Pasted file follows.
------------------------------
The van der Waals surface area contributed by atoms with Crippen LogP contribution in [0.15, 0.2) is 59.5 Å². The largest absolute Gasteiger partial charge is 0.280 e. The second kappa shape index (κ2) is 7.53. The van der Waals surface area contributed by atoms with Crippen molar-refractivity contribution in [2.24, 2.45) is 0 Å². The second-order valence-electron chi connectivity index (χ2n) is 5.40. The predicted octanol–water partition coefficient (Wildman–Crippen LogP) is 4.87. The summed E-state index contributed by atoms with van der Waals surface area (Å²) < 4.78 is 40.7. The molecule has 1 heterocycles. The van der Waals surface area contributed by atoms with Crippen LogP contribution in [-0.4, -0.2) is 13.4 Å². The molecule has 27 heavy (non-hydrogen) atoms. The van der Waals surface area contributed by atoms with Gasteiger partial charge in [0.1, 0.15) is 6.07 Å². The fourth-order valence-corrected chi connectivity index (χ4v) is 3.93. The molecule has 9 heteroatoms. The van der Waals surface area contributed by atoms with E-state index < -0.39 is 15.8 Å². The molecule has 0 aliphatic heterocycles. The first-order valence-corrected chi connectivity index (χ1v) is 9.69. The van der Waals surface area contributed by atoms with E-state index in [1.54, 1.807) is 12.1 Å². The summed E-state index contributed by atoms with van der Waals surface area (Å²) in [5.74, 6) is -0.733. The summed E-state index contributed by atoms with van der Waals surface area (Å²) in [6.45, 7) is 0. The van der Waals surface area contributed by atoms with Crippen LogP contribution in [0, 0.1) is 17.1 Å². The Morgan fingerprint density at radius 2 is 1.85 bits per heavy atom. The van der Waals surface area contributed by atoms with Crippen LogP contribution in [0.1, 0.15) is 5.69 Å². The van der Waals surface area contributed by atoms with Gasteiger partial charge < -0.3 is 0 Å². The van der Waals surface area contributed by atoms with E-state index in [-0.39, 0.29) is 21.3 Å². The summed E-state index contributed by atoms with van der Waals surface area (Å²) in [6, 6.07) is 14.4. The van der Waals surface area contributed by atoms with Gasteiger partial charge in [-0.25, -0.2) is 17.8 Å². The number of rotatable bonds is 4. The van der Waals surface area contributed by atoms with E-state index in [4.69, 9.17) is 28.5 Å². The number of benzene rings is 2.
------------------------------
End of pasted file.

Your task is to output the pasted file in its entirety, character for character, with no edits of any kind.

The van der Waals surface area contributed by atoms with Crippen LogP contribution in [0.15, 0.2) is 59.5 Å². The largest absolute Gasteiger partial charge is 0.280 e. The second kappa shape index (κ2) is 7.53. The van der Waals surface area contributed by atoms with Crippen molar-refractivity contribution in [2.24, 2.45) is 0 Å². The second-order valence-electron chi connectivity index (χ2n) is 5.40. The predicted octanol–water partition coefficient (Wildman–Crippen LogP) is 4.87. The summed E-state index contributed by atoms with van der Waals surface area (Å²) < 4.78 is 40.7. The molecule has 1 heterocycles. The van der Waals surface area contributed by atoms with Crippen LogP contribution in [-0.4, -0.2) is 13.4 Å². The molecule has 27 heavy (non-hydrogen) atoms. The van der Waals surface area contributed by atoms with Gasteiger partial charge in [0.1, 0.15) is 6.07 Å². The fourth-order valence-corrected chi connectivity index (χ4v) is 3.93. The molecule has 9 heteroatoms. The van der Waals surface area contributed by atoms with E-state index < -0.39 is 15.8 Å². The molecule has 0 aliphatic heterocycles. The first-order valence-corrected chi connectivity index (χ1v) is 9.69. The van der Waals surface area contributed by atoms with E-state index in [1.54, 1.807) is 12.1 Å². The summed E-state index contributed by atoms with van der Waals surface area (Å²) in [5.74, 6) is -0.733. The summed E-state index contributed by atoms with van der Waals surface area (Å²) in [6.45, 7) is 0. The van der Waals surface area contributed by atoms with Crippen LogP contribution in [0, 0.1) is 17.1 Å². The Morgan fingerprint density at radius 2 is 1.85 bits per heavy atom. The van der Waals surface area contributed by atoms with Crippen LogP contribution in [0.1, 0.15) is 5.69 Å². The van der Waals surface area contributed by atoms with Gasteiger partial charge < -0.3 is 0 Å². The van der Waals surface area contributed by atoms with E-state index in [-0.39, 0.29) is 21.3 Å². The summed E-state index contributed by atoms with van der Waals surface area (Å²) in [6, 6.07) is 14.4. The van der Waals surface area contributed by atoms with Gasteiger partial charge in [-0.25, -0.2) is 17.8 Å². The number of rotatable bonds is 4. The van der Waals surface area contributed by atoms with E-state index in [4.69, 9.17) is 28.5 Å². The number of benzene rings is 2.